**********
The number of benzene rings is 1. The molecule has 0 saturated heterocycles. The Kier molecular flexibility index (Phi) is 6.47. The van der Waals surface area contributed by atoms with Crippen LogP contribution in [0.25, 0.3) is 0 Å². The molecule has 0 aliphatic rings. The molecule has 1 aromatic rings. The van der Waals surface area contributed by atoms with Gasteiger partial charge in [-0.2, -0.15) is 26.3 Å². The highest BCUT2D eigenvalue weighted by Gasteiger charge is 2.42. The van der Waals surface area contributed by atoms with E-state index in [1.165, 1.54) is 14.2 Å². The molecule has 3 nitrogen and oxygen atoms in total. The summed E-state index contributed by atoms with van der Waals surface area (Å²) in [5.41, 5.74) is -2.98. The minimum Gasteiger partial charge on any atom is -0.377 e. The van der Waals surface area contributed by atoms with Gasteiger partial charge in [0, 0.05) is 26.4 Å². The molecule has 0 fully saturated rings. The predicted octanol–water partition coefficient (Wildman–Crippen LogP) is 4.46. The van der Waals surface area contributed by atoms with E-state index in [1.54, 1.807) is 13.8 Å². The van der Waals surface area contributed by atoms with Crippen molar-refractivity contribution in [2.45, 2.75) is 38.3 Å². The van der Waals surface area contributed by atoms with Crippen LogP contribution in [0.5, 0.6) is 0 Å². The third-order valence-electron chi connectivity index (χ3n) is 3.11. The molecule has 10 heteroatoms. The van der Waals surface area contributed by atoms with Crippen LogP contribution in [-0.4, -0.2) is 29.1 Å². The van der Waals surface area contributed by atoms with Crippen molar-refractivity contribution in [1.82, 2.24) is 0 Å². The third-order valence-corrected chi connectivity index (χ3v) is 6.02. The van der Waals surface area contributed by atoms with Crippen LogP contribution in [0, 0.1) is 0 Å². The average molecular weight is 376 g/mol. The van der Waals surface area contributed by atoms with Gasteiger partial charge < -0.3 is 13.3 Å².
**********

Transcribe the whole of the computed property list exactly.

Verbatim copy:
The number of benzene rings is 1. The molecule has 0 saturated heterocycles. The Kier molecular flexibility index (Phi) is 6.47. The van der Waals surface area contributed by atoms with Crippen LogP contribution in [0.25, 0.3) is 0 Å². The molecule has 0 aliphatic rings. The molecule has 1 aromatic rings. The van der Waals surface area contributed by atoms with Gasteiger partial charge in [-0.2, -0.15) is 26.3 Å². The highest BCUT2D eigenvalue weighted by Gasteiger charge is 2.42. The van der Waals surface area contributed by atoms with E-state index in [1.165, 1.54) is 14.2 Å². The molecule has 3 nitrogen and oxygen atoms in total. The summed E-state index contributed by atoms with van der Waals surface area (Å²) in [5.41, 5.74) is -2.98. The minimum Gasteiger partial charge on any atom is -0.377 e. The van der Waals surface area contributed by atoms with Gasteiger partial charge in [0, 0.05) is 26.4 Å². The molecule has 0 fully saturated rings. The predicted octanol–water partition coefficient (Wildman–Crippen LogP) is 4.46. The van der Waals surface area contributed by atoms with E-state index in [1.54, 1.807) is 13.8 Å². The van der Waals surface area contributed by atoms with Crippen molar-refractivity contribution in [2.45, 2.75) is 38.3 Å². The van der Waals surface area contributed by atoms with Crippen LogP contribution in [0.5, 0.6) is 0 Å². The third-order valence-electron chi connectivity index (χ3n) is 3.11. The molecule has 10 heteroatoms. The van der Waals surface area contributed by atoms with Crippen LogP contribution in [-0.4, -0.2) is 29.1 Å². The van der Waals surface area contributed by atoms with Crippen molar-refractivity contribution in [1.82, 2.24) is 0 Å². The third-order valence-corrected chi connectivity index (χ3v) is 6.02. The van der Waals surface area contributed by atoms with Crippen LogP contribution in [0, 0.1) is 0 Å². The average molecular weight is 376 g/mol. The van der Waals surface area contributed by atoms with Gasteiger partial charge < -0.3 is 13.3 Å².